The 1320 Muirlands Drive home, built by master architect Shepherd in 1937, went through the historical review process, which culminated in the decision of the Historical Resources Board (HRB) to turn down the designation during its October 2014 meeting.
Staff and the independent review agreed that the structure should not be designated “historical.” The report, prepared by Marie Burke Lia, reads “The building was designed by Master Architect Thomas L. Shepherd, but because of its alterations it is not significant.”
During the meeting, HRB member Priscilla Berge made a motion to designate the property under Criterion D, which recognizes the work of reputable architects, but the motion failed for lack of support. Linda Marrone, who was filling in for Chair John Lemmo, tried to make a motion for the applicant to return with more information about the master architect, but was informed that because a motion based on the same grounds had failed, the second motion could not be made.
Lemmo, who arrived at the meeting for the closing argument, said on the record, “Going forward, for those consultants who have a master architect involved, it would be much appreciated to have some discussion and some elaboration on why it would be inappropriate to designate under Criterion D for proper consideration, because we had a motion and it did not pass.”
The lone speaker in favor of historical designation, director of Save Our Heritage Organisation Bruce Coons, recalled the discussion when La Jolla Light contacted him. “It was a great house and it should have been designated. There really wasn’t anything wrong with it. The consultant made some excuses about the changes in the structure, but the standards for the designation were improperly applied, it had a high degree of integrity, and it was an important piece of Shepherd’s work.”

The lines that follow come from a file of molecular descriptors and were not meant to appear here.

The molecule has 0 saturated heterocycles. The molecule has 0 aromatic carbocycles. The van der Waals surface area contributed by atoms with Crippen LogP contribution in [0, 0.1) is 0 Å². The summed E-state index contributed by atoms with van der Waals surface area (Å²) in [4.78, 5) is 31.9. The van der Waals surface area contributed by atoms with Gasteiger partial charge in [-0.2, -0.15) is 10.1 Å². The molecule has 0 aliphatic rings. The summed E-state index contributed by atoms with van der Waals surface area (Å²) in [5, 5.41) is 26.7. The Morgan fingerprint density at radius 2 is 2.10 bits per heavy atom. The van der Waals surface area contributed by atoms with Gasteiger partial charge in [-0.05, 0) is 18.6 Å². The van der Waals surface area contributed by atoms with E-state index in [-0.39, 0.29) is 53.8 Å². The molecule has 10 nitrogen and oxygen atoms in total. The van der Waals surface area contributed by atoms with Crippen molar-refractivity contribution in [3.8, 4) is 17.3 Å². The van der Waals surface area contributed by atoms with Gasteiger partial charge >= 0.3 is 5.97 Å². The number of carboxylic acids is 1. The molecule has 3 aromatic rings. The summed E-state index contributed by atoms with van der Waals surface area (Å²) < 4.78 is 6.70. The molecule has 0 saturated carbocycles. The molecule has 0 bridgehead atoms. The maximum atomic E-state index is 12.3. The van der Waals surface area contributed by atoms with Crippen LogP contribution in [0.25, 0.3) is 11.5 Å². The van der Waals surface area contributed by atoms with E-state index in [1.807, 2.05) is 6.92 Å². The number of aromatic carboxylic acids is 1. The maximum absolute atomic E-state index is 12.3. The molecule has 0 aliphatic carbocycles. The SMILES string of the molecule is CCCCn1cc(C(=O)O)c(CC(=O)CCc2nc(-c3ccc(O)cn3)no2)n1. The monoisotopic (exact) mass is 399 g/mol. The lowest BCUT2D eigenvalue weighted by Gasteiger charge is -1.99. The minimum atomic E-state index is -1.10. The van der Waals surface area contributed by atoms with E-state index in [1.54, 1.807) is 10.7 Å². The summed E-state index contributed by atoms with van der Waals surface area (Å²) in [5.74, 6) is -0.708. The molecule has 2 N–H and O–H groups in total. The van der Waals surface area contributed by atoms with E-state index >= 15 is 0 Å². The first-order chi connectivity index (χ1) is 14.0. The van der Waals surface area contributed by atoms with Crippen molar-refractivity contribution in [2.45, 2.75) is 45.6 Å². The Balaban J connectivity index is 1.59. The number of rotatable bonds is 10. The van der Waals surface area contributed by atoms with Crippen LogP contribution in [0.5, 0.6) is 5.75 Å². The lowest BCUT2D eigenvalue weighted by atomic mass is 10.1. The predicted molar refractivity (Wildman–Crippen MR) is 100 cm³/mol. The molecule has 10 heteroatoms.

Shepherd, an architect included in the Biographies of Established Masters guideline used by the HRB, designed the La Jolla Beach &Tennis Club, the Marine Room, the Spanish-style Arcade Building in the Village and an addition to the La Valencia Hotel. The City’s document states, “Shepherd’s architectural influence on La Jolla is substantial, as he designed buildings and homes primarily in the community throughout his lengthy and prolific 50-year career.”
Speaking for the applicant was the then-architect of the project, Tony Crisafi, also a board member of the La Jolla Historical Society. “We originally thought that this house had merits as a resource and it would be designated. It was sometime in the summer when we realized that we were coming down the wrong path with this, and we agreed with staff that the house has been significantly altered,” Crisafi said during the October 2014 HRB meeting.
Johnson’s daughter, Nicole, who grew up in the house overlooking the canyon, said, “The Real Estate agent listed this house as a historical gem, and when it was bought and it was going through its initial phase, we were assured by people that it was going to be a responsible remodel and that’s not what happened here.” Her father agreed, “It breaks our hearts.”
Davidson explained that they are keeping the whole original structure through their remodeling project. “We live in a historical house right now, it’s not like we would ever turn a blind eye on anything that’s historic, we would do everything we can to protect it. If you have a big family, you want your home to be a place where you can gather,” she said.